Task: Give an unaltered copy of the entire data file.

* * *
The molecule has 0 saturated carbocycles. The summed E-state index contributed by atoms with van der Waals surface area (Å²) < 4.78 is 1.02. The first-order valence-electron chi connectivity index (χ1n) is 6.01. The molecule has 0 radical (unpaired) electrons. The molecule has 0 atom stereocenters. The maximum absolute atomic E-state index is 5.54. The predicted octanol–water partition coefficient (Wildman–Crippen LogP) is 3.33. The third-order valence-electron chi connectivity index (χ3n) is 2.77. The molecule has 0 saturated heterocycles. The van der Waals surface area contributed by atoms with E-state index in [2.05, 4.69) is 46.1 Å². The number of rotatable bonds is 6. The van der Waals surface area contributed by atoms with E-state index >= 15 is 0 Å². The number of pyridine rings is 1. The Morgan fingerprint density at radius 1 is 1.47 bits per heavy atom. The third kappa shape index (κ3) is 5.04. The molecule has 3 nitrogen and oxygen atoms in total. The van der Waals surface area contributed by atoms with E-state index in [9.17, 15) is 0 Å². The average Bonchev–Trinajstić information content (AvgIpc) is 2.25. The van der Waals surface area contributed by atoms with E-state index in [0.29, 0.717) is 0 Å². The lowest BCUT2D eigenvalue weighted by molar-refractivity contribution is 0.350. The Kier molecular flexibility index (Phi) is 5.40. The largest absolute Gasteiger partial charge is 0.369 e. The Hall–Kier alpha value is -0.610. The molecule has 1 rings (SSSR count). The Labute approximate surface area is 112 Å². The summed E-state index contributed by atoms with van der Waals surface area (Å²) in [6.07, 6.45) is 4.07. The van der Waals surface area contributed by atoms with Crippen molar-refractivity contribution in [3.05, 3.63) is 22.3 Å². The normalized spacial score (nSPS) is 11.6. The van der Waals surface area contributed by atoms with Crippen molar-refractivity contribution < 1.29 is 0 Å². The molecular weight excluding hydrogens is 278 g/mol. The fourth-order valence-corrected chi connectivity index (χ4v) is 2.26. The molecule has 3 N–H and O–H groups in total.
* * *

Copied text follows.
The molecule has 0 saturated carbocycles. The summed E-state index contributed by atoms with van der Waals surface area (Å²) < 4.78 is 1.02. The first-order valence-electron chi connectivity index (χ1n) is 6.01. The molecule has 0 radical (unpaired) electrons. The molecule has 0 atom stereocenters. The maximum absolute atomic E-state index is 5.54. The predicted octanol–water partition coefficient (Wildman–Crippen LogP) is 3.33. The third-order valence-electron chi connectivity index (χ3n) is 2.77. The molecule has 0 saturated heterocycles. The van der Waals surface area contributed by atoms with E-state index in [2.05, 4.69) is 46.1 Å². The number of rotatable bonds is 6. The van der Waals surface area contributed by atoms with E-state index >= 15 is 0 Å². The number of pyridine rings is 1. The Morgan fingerprint density at radius 1 is 1.47 bits per heavy atom. The third kappa shape index (κ3) is 5.04. The molecule has 3 nitrogen and oxygen atoms in total. The van der Waals surface area contributed by atoms with E-state index in [9.17, 15) is 0 Å². The average Bonchev–Trinajstić information content (AvgIpc) is 2.25. The van der Waals surface area contributed by atoms with E-state index in [0.29, 0.717) is 0 Å². The lowest BCUT2D eigenvalue weighted by molar-refractivity contribution is 0.350. The Kier molecular flexibility index (Phi) is 5.40. The largest absolute Gasteiger partial charge is 0.369 e. The Hall–Kier alpha value is -0.610. The molecule has 1 rings (SSSR count). The Labute approximate surface area is 112 Å². The summed E-state index contributed by atoms with van der Waals surface area (Å²) in [6.07, 6.45) is 4.07. The van der Waals surface area contributed by atoms with Crippen molar-refractivity contribution in [3.05, 3.63) is 22.3 Å². The normalized spacial score (nSPS) is 11.6. The van der Waals surface area contributed by atoms with Crippen molar-refractivity contribution < 1.29 is 0 Å². The molecular weight excluding hydrogens is 278 g/mol. The fourth-order valence-corrected chi connectivity index (χ4v) is 2.26. The molecule has 3 N–H and O–H groups in total.